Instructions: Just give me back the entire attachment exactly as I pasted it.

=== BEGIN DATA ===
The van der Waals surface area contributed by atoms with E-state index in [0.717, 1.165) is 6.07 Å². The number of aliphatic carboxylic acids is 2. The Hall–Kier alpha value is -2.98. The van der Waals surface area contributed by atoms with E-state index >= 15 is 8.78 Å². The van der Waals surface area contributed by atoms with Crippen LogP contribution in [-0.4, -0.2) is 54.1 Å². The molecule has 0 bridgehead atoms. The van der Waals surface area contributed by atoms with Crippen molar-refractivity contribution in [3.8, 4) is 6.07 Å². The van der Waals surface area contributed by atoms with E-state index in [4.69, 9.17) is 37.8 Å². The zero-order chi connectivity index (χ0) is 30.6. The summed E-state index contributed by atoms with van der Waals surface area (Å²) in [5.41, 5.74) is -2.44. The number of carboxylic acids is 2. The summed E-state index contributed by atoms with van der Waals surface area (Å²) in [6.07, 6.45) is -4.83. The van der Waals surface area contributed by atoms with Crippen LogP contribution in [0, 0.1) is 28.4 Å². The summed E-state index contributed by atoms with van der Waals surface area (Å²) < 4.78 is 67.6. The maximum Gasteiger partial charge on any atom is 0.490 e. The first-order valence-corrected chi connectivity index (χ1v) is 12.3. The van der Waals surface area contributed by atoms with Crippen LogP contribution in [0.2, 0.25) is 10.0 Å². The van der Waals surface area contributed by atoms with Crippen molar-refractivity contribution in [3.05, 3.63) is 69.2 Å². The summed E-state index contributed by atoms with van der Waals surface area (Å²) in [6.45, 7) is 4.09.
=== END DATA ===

The van der Waals surface area contributed by atoms with E-state index in [0.717, 1.165) is 6.07 Å². The number of aliphatic carboxylic acids is 2. The Hall–Kier alpha value is -2.98. The van der Waals surface area contributed by atoms with E-state index >= 15 is 8.78 Å². The van der Waals surface area contributed by atoms with Crippen LogP contribution in [-0.4, -0.2) is 54.1 Å². The molecule has 0 bridgehead atoms. The van der Waals surface area contributed by atoms with Crippen molar-refractivity contribution in [3.8, 4) is 6.07 Å². The van der Waals surface area contributed by atoms with E-state index in [4.69, 9.17) is 37.8 Å². The zero-order chi connectivity index (χ0) is 30.6. The summed E-state index contributed by atoms with van der Waals surface area (Å²) in [5.41, 5.74) is -2.44. The number of carboxylic acids is 2. The summed E-state index contributed by atoms with van der Waals surface area (Å²) in [6.07, 6.45) is -4.83. The van der Waals surface area contributed by atoms with Crippen LogP contribution in [0, 0.1) is 28.4 Å². The summed E-state index contributed by atoms with van der Waals surface area (Å²) < 4.78 is 67.6. The maximum Gasteiger partial charge on any atom is 0.490 e. The first-order valence-corrected chi connectivity index (χ1v) is 12.3. The van der Waals surface area contributed by atoms with Crippen LogP contribution in [0.2, 0.25) is 10.0 Å². The van der Waals surface area contributed by atoms with Crippen molar-refractivity contribution in [3.05, 3.63) is 69.2 Å². The summed E-state index contributed by atoms with van der Waals surface area (Å²) in [6.45, 7) is 4.09.